Wednesday, 13 April 2016

Brexit balls - the missing variety

In case you missed it, here is a Brexit comment on a WUWT post. Part of me wishes I could write with such passion, it clears the air and brushes aside all those nit-picking arguments. Perhaps our balls have withered after decades of political correctness.

Gary Pearse April 12, 2016 at 7:30 am

UK Brexit. Reject the EU before it is too late! I’ve been appalled at expressions by seemingly intelligent commenters talking about the risks of leaving! Fear from the greatest empire builder the world has ever known!!

Please, be afraid instead of what this sick continent will ultimately do to you. Indeed this could be the last referendum you will ever be allowed to have. These people never had an idea of freedom. It was invented by you guys! They invented the mouldy marxbrothers and it keeps rising from the ashes of every one of its failures.

You invented the industrial revolution. You and your English speaking progeny garnered most of the Nobel Prizes! Dig down and find your pride and the good sense you also invented. I’m just a prairie boy from Manitoba but I have the guts of a lion that you also gave us all. Don’t let us down! You have a whole world to trade and do business with. Remember you have a couple of billion people who have your language, values, energy, talent and ferocious desire for freedom! I wish this letter could be put in front of every one of you.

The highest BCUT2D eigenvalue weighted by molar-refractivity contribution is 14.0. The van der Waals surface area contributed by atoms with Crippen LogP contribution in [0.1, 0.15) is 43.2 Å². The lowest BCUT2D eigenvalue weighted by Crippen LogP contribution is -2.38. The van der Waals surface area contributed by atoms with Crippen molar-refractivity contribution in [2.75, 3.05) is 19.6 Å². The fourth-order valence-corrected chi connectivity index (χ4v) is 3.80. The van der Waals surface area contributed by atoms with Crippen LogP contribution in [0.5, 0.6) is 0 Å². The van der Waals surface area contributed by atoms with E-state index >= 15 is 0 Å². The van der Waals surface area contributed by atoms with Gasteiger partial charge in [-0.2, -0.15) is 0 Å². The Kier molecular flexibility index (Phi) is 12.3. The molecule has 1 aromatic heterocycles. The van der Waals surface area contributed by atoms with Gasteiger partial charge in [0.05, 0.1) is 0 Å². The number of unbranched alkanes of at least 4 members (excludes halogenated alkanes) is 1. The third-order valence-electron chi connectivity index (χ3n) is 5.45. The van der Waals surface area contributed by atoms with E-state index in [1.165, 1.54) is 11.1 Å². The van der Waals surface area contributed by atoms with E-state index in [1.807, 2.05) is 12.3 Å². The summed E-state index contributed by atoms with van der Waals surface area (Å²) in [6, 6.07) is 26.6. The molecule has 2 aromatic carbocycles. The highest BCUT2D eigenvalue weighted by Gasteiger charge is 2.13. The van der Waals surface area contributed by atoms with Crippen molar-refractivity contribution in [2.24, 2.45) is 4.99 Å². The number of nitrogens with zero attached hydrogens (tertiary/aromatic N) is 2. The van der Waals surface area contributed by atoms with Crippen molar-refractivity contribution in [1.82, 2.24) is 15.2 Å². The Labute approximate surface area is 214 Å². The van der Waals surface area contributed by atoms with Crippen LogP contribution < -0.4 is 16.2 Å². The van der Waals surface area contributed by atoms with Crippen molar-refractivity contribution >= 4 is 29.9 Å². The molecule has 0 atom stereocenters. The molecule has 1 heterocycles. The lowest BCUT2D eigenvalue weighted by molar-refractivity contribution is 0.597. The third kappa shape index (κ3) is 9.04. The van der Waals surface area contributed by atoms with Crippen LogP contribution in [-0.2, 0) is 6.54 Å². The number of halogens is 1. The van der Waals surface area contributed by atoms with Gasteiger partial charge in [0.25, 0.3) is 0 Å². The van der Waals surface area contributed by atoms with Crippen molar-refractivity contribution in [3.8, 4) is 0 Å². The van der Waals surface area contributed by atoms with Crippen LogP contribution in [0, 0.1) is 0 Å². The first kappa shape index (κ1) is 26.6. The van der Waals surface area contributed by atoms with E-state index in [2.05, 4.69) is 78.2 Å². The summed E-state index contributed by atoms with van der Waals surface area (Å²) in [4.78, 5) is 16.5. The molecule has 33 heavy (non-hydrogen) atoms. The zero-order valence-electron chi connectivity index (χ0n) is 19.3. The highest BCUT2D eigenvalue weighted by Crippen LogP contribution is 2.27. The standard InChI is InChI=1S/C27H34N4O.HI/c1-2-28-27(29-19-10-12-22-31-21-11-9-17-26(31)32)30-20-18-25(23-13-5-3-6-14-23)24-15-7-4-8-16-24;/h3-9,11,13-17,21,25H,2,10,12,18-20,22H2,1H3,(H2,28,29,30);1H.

DCBain said...

We can only hope that the drones, after years of conditioning, don't believe the lies being spread by Cameroid, his electronic propagandist the BBC and others who want their noses kept in the trough.

Henry Kaye said...

There are many of us who desperately want to leave and our reasons are many but the important one is that we want our country back. We don't want to see it amalgamated into a single unit that slowly but surely destroys our culture, our history, our traditions, our identity. The possible impact of our leaving is of no consequence to us although we don't accept that there is any insurmountable problem.

It is unfortunate, though, that so many of our fellow countrymen and women don't seem to share our passions and may yet vote away our heritage - a heritage that they don't realise they value just as much as we do and won't feel their loss until it is too late. They simply don't understand what is at stake.

Sam Vega said...

An excellent piece of writing. One of the main problems here is conservatism. Too many people have grown up with the EU, and for them it is merely wallpaper. For them, things seem to be OK, or at least problems can be attributed to more specific causes than our belonging to an empire. It would be interesting to see stats on the proportion of such "youngsters" within the electorate, and also how they are likely to vote. Cameron, of course, is one of their number.

Born slaves.

Anonymous said...

I am sorry to say I think this piece contains a very poor argument for Brexit. The implication is 'if only the Brits could get some balls (aka break a few rules, kick a few arses) then all would be right with their world. After all that strategy worked in the days of empire.